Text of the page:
Having photographed over 400 weddings and working in the field for 14 years I’ve seen a lot of the behind the scenes of what goes into making successful weddings. Based on my experiences, I wanted to share some tips for making your wedding day – and your photos – successful.
Making Your Wedding Day A Success
First, what is a “successful wedding?” For me it means that the couple were not just satisfied with their day, but that the day spoke to them in the sense that it becomes one of the highlights of their shared life experience. It means that they walk away with joy and positive memories that they will revisit throughout their lives. Here are some of the elements I’ve noticed that go a long way towards making your wedding day a success.
Work with an established wedding planner
I can’t stress enough how much positive difference a great wedding planner makes. From helping you visualize and realize your aesthetics, to connecting you with the right vendors, advocating for you with venues, and just helping you have peace of mind throughout the day and the planning process. A great wedding planner takes away a lot of work for couples and families who are trying to manage the process.
A great wedding planner also sets up your vendors for success. When I work with an experienced and established planner, I know that people will be on time for portraits, that any concerns or questions that the couple have throughout the day are going to be handled and not impinge on their experience, that details and decor will be ready with ample time for being photographed and a dozen other elements that ultimately affect photography. Just a few wedding planners who I’ve worked with and can highly recommend are Kristyn Kerkorian, Nicole Simeral & Co, Stone Event Planning, Cape Cod Celebrations, Elegant Engagements of Cape Cod, Rafanelli Events, Infinite Events, Mavinhouse Events, 42 North Events, and Exquisite Events.
Planning for success: allow joyful surprises
My clients often work in areas where they are managing large projects and/or have significant responsibilities in their jobs. They understand how to plan a project and see it through, which is in good part because they know when and how to delegate (i.e. a great wedding planner). That said, you don’t want to over-plan. Yes, you can over-plan your wedding day. Leave some breathing room in your timeline. Plan to have some downtime on your wedding day when you can just sit back, relax, and take it all in. Be prepared to be surprised – by how everything looks when it comes together, by some funny and unexpected moments that will no doubt arise, by the magic of putting together people in your wedding party or guest list who come from different walks of life, and by the photographs that will emerge and show you your day in a new or different light. Molly and Dave laughed through the their portrait session with some of the youngest guests at their Chatham Bars Inn wedding.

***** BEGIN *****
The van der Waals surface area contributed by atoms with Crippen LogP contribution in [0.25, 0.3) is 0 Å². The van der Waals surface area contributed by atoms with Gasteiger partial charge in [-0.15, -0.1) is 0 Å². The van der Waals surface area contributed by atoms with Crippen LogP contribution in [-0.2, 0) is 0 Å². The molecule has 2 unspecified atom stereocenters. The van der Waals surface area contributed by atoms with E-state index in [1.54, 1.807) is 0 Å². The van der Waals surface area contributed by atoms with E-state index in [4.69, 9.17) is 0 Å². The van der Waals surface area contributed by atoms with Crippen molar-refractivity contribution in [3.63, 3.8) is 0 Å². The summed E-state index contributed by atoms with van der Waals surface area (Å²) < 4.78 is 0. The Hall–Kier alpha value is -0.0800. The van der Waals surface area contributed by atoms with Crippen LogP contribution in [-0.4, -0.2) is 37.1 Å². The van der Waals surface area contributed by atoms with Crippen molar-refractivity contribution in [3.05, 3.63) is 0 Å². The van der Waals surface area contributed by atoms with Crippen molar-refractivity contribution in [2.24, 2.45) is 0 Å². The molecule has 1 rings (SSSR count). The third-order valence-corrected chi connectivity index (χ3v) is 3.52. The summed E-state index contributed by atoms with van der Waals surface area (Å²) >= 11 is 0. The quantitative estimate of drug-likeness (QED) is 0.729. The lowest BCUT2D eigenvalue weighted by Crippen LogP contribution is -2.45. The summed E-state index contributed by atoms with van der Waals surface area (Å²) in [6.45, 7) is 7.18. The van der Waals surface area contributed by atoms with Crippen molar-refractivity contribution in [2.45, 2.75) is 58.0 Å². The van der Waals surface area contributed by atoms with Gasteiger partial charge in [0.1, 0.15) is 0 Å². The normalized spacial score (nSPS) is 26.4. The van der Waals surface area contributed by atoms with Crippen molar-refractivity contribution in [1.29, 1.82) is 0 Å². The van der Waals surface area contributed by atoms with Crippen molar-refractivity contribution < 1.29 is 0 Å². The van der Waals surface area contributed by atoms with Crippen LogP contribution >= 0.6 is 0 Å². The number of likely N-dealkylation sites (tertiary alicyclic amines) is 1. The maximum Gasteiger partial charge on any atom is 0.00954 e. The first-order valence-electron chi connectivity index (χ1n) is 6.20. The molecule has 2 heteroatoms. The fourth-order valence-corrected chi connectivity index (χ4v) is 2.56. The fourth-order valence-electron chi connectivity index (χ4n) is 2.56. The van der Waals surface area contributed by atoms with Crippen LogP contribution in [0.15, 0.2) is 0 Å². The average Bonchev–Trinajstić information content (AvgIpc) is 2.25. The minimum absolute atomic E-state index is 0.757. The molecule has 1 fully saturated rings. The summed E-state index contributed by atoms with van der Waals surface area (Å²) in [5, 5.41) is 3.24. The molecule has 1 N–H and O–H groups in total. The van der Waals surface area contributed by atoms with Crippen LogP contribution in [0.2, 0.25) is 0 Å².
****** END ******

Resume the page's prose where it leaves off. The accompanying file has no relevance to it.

Enlist your bridal party in your wedding day
Your wedding party – or close friends/family if you don’t have a wedding party – are there to help. That’s right, besides showing up and looking great, the wedding party traditionally are there to work or perform certain duties. Hair out of place? Need a touchup on your lip gloss? Need someone to help with your veil as you walk down stairs? Straighten a tie? These are all part of the assistance that your closest friends are there to provide. Lean in to your wedding party. Let them help and truly be a part of the insider’s wedding experience. Don’t shy from letting them know in advance that they’ll have some tasks that come with being part of the inner circle on your wedding day. The wedding party at this Lord Thompson Manor wedding were on point with both the tasks and keeping up the fun energy throughout the day.
Unplugged for success: Make your ceremony cell phone and camera-free
Experiencing the world through a camera or screen is to not be fully present. I say this as someone who spends 8-10 hours a day photographing. I’m so happy and relieved when I hear an officiant say “please no cell phones or photographing during the ceremony. The couple wants you to be fully present in this moment and have hired professionals to cover the photographing.” You also don’t know how many times a hand with a cell phone’s electric screen gets jutted out into the middle of an aisle – in front of couples as they process and recess. These screens will be visible in your final gallery. Consider making your wedding ceremony cell phone and camera free like Dave and Patrick did at their Provincetown wedding.
Wedding Success: Be Present
The wedding day is such an elevated, atypical day that it can sometimes feel like an out of body experience. I never ask a couple, their wedding party, or close family something like “what time is it?” They have no idea. All of this high energy, other-worldiness of the day actually helps make successful photos. If you’re concerned that you’re nervous around cameras, don’t worry because there’s so much going on that couples hardly notice the photography. That said, try to be present as much as possible. This can mean waiting until after the ceremony to imbibe so you can be really present for your vows, taking a few moments of downtime, or just being conscious of looking out at your guests during the ceremony. Have some moments where you can breathe and take it all in. Abby and Graham had a short yichud – a tradition of taking a private moment just after the ceremony – at their Chatham Bars Inn tented wedding.